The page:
A team of researchers headed by an environmental engineer at Washington University in St. Louis is plying new techniques to produce a biofuel superior to ethanol.
The fuel is butanol, It can be derived from lignocellulosic material, plant biomass parts that range from woody stems, straw, agricultural residues, corn fiber and husks, all containing in large part cellulose and some lignin.
Butanol is considered to be a better biofuel than ethanol because its less corrosive and has a higher caloric value, giving a higher energy value. Like ethanol, butanol is being considered as an additive to gasoline.
Lars Angenent, Ph.D., Washington University assistant professor of energy, environmental and chemical engineering, takes pre--treated corn fiber , a byproduct of corn-to-ethanol production, from his collaborators at the United States
Department of Agricultural (USDA) research facility in Peoria, Ill., and places the lignocellulosic biomass into digesters comprised of a selected mixed culture of thousands of different microbes to convert the biomass into butyrate.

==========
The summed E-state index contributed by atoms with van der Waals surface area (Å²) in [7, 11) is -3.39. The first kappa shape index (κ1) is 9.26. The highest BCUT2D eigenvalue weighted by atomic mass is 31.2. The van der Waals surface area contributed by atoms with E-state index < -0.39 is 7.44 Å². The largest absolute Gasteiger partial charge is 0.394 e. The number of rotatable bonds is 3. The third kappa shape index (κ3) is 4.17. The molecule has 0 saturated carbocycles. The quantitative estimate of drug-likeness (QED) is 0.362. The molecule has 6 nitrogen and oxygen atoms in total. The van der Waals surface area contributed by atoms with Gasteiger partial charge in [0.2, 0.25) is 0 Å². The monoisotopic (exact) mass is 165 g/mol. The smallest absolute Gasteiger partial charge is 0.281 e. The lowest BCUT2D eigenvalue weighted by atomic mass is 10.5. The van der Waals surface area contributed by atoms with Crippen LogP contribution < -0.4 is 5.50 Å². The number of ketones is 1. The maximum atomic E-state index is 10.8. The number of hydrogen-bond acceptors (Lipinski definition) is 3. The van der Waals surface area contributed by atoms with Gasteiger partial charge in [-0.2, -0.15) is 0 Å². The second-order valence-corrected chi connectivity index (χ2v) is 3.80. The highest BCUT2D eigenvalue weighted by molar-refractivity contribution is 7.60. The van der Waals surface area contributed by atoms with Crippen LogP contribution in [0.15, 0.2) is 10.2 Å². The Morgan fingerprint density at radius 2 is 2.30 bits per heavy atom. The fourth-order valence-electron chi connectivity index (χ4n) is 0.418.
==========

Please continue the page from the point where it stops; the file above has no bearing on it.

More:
From there the material is sent back to Peoria where another collaborator, Nasib Qureshi. Ph.D., using fermenters, converts the butyrate to butanol.
The USDA researchers Bruce Dien, Ph.D., and Michael Cotta, Ph.D. use physical and chemical techniques to make the hard-to-degrade lignocellulosic material more amenable to degrade, an important step that allows Angenents mixed media culture to work its magic.
He uses a mixed culture containing thousands of different microorganisms and optimizes environmental conditions to select for a bacterial community that makes an environment conducive to the conversion of the corn fiber to butyrate.
Mixed culture magic
The thrust of my lab is the use of mixed cultures, said Angenent. The advantage of mixed cultures is that it can take just about any wast
|Contact: Lars Angenent|
Washington University in St. Louis